Homepage / Shrines

Last Updated: 21/09/2023


"Fandom culture is a culture of high emotion that leads to all kinds of very specific modes of textual productivity and social interaction." — biz barkley. (understanding snapewives: religion, fandom, sociology & erotica)

What is a shrine?

My Shrines

I am so excited to share my two shrines! I'm sure you can see my skills at web stuff sharply increase over the last few months lol.

A button that links to my Kimi to Boku webpage

Kimi to Boku (Anime series)

A button that links to my Wile E Coyote

Wile E Coyote (Animated Character)

In Progress

Wile E. Coyote (American Animated Character)

Looney Tunes: Back in Action (Live-Action Hybrid Animated Movie)

Puppets, Puppeteers, and Puppetry (Storytelling Medium)

What is a shrine?

Above: An example shrine for Yukko, a character from the XXXholic animanga series. It's called "Butterfly," and was created by Saya from silverblood.net.

A shrine is described by Fanlore.org as,

A small website dedicated to a single character. These were very common fanworks in online fandoms during the 1990s. Pairing shrines, devoted to a particular pairing, also exist.

These fanpages or "shrines" were created primarily at a time where we didn't have fandom wikis or simulcasting and instant translations. They were a digital repository for series-related news, speculation, character discussion, and even hosted fanworks created by the webmaster or other fans within their circles.

Now that fandom is so heavily commodified and normalised, there isn't the same kind of demand for these sites as the 24/7 entertainment news cycle continues to churn out all the information you could ever need, but there's something... Different about seeing a fan's lovingly crafted HTML page, as what they choose to include or exclude will say a whole lot more about why they're passionate about something than just a verbatim Wikipedia page. I think with the centralization of the internet on websites like Tumblr and Twitter and the loss of those old Geocities sites and Yahoo Groups the act of carving out a designated space to talk about your favorite thing ever isn't quite lost, but nowhere near as common or popular as it was fifteen years ago.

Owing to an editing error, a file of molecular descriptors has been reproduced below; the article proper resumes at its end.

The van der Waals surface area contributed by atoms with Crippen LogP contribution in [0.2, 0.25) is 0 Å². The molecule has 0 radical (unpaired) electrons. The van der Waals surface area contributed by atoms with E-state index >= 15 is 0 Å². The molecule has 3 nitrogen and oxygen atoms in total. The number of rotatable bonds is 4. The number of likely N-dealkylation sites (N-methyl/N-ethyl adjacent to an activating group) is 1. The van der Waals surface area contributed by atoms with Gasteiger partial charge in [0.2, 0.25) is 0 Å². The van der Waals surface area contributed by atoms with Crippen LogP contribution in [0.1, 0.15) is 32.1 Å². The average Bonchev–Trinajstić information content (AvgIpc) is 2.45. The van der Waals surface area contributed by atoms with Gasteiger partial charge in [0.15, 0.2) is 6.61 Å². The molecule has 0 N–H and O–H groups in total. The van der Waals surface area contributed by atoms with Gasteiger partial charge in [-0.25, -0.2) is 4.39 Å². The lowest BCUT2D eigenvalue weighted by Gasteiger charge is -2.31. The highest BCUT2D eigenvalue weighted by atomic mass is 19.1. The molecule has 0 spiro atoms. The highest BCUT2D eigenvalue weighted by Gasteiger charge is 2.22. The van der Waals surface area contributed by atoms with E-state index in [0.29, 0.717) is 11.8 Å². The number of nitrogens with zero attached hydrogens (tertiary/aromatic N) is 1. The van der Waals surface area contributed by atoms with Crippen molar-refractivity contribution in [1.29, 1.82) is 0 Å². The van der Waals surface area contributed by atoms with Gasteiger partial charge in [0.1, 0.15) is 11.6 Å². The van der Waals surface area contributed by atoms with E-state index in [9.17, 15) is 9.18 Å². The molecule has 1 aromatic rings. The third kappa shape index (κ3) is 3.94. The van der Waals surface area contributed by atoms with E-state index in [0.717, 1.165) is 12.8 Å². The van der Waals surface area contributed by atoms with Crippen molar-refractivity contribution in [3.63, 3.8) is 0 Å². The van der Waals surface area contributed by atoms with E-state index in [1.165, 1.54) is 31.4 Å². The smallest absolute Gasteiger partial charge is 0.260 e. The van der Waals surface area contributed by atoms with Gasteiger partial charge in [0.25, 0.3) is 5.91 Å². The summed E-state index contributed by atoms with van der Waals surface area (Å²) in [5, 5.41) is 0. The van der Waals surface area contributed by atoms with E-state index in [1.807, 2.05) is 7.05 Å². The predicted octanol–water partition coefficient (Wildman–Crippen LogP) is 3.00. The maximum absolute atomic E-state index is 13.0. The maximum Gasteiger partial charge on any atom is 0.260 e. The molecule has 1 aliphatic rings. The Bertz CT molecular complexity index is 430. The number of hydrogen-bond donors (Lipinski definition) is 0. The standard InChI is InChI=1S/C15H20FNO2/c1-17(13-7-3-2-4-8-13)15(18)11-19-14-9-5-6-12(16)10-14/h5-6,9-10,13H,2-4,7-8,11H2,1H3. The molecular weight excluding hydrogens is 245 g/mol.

There is a fantastic site called Amassment.org, an older site dedicated to building, sharing, and hosting shrines and fanlistings. Sadly, it hasn’t been updated since 2017, and the Amassment Twitter hasn’t been updated since 2022, nor has there been any new posts on the forum since 2022 either. The site is still up and available to browse, though many of the links are dead/broken.

So what do you put in a shrine?

When people say you can put anything in a shrine, you really can put anything. However, I've always found that really unhelpful and leads to decision paralysis. Here's a list of stuff I add to mine (with a focus on character or fictional series shrines):

Character profiles and/or fun facts.

Actor, voice actor, puppeteer, musician, artist, or other creator information

Screenshots, official art, and merch.

Other movies, music, or media that relates to the character

Your own fanart! I know it's a scary thought, but you made it out of love and that alone is enough to appreciate!

Shoutouts to fanartists! Double check that they're okay with you hosting their art, and always make sure to link back to their actual profile (not just Google or deviantArt as a blanket credit)

I am by no means an expert, I've only just made my first one recently, but it's something that everyone on Neocities seems to be talking about with little directions, instructions, or finished examples!